Regine Rousseau Loves to Break Down Walls for Wine

The Chicago-based wine educator has built a career teaching consumers how welcoming wine can be if you refuse to be intimidated

Regine Rousseau Loves to Break Down Walls for Wine
Regine Rousseau believes the secret to introducing new people to wine is to help them realize there are no barriers to entry. (Njeri Kairo Nkairo Photography)
May 28, 2021

Regine Rousseau had been in love with wine for years but did not think there was a business in it. But her realization that she loved educating others about the joys of wine sparked her to found Shall We Wine, a Chicago-based wine and spirits marketing, promotions and event company, in 2013. "I thought, why don't I create a business based on who I am, versus anything else, and see if that works?" she says.

Shall We Wine helps wine brands reach consumers by hosting in-store tastings and corporate events. The common link is teaching the customers about wines. Rousseau is also the author of a poetry book, Searching for Cloves and Lilies, which has two editions. And she began contributing a wine column for the Chicago Defender in 2013 and makes frequent television appearances. Earlier this year, Rousseau was awarded a grant from #SheCanThrive2020, part of a scholarship program created by the McBride Sisters Collection.

Rousseau recently chatted with senior editor MaryAnn Worobiec on how she got into wine and how rewarding it is to introduce people to the wonders of wine who thought it was not a world for them.

Wine Spectator: Tell us how wine came into your life.
Regine Rousseau: I really fell in love with wine my senior year of college in France. I was born in Chicago, grew up in Haiti, but French was my first language and I decided that I wanted to reconnect to the language, so I did a study abroad.

I was invited to one of our host families' homes for dinner. We walked into the dining room, and there was a table filled with bottles of wine—the father owned a wine shop. What I remember is not necessarily what the wines tasted like, but the ceremony and the conversation around each bottle. It was the same feeling that I've gotten when I walk into an art museum or art gallery, the sense of this is where I belong. Something's happening here. There's a connection.

After that, I would go to the grocery store or a wine shop and pick a bottle. I didn't know what the hell I was doing. Everyone does that right? Someone invites you over, you bring a bottle of wine. That's when I really started practicing the wine lifestyle.

WS: So when you graduated from college, where did your career path take you?
RR: I came to Chicago, and I thought I was going to be an actress; I majored in theater and focused on writing. But I ended up in sales as a way to make money. Around 1996, I was working in a restaurant. I had the wine basics, but everything changed the day we had staff training. It finally connected that there was formal education around wine. I don't think I was aware of that prior— maybe I'd pick up an article or read a label. So I had the idea right then of starting Shall We Wine.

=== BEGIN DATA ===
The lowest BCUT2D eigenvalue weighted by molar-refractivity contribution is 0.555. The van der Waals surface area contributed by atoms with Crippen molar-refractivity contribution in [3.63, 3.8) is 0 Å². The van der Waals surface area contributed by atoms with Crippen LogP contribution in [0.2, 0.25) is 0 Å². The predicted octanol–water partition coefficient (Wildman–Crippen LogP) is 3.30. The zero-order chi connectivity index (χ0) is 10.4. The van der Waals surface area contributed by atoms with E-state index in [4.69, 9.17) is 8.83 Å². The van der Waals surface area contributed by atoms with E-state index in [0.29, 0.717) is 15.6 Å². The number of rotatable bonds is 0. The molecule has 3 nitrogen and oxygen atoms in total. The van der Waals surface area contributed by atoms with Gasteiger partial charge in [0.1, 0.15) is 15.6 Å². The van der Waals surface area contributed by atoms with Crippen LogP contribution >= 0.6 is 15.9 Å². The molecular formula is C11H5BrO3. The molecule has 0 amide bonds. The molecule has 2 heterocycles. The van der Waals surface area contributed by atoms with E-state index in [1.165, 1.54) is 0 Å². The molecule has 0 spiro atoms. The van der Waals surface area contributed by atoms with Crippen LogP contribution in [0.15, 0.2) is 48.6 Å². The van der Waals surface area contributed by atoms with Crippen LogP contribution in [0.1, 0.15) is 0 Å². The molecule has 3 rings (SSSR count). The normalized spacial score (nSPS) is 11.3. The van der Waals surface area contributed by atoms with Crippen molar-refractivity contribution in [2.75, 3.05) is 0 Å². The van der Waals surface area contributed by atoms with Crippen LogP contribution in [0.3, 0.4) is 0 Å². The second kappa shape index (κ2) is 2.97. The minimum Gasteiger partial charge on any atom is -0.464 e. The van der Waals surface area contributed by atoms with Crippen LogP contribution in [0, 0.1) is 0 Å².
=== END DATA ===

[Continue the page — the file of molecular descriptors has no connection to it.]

I ran home. We had just moved into this lovely apartment. We had no furniture, and I told my husband this is what I'm doing. So I rented tables and linens and bought the worst cheese possible because I didn't know anything about cheese, and I invited 20 friends to come over and do a wine tasting. After that, I started working for a wine distributor.

WS: I'm guessing there weren't a lot of other black women selling wine in Chicago at that point. What was that like for you?
RR: I'm going to speak honestly, but this is the part that I'm always very hesitant to talk about. I've been in so many white spaces that I don't even know if I thought about it. I really don't, and now I'm like, how did you not think about it? I honestly never thought about it because my entire life has been in white spaces.

The only racial incident I remember was going to one of my restaurants, which was in an area that had a reputation of being very white. As soon as I walked in, everyone turned around. I've been in enough white spaces to know that, oh shit, I am not where I'm supposed to be. So I walk in a little further and I introduce myself, and the entire space was just quiet.

There were a lot more incidents where I definitely wasn't even welcomed. I wasn't expected to be there, right? Even just being a woman in that space could be very uncomfortable. My exposure is a lot broader now, so if you ask me the same question about the last five years, my answer would be different, but you know in my 20s, I just kept moving and I don't know how sensitive I was of it, but definitely women were being challenged. There were a lot of inappropriate conversations, sexual suggestions and things like that that we had to just ignore and keep moving.

But I really enjoyed the consumer part of it— turning the consumer on—so I did these little pop-up events at various restaurants and galleries.

WS: I'm curious about your approach as an educator. When someone says, "I don't get all the cherries and strawberries in the wine," how do you approach that?
RR: The reason I enjoyed turning people onto wine was because I felt like I was opening up a world to them that they were not invited to. I would watch how my friends—who were predominately Black—would get so excited by a bottle of wine and have a million questions. They wanted to know everything. I realized that this was because no one had introduced them to wine. So at that time, what I was most interested in was just opening the door.

Now today what I do is I ask, what does it remind you of? How does it make you feel? If it's someone who is really new to wine, if you ask them, "What does it taste like?", what you're doing is testing them. Nobody likes to be tested—all of a sudden there is this guard up because they think they have to have the right answer. So instead I ask, how does it feel? What do you like about it? What does it remind you of when you smell it?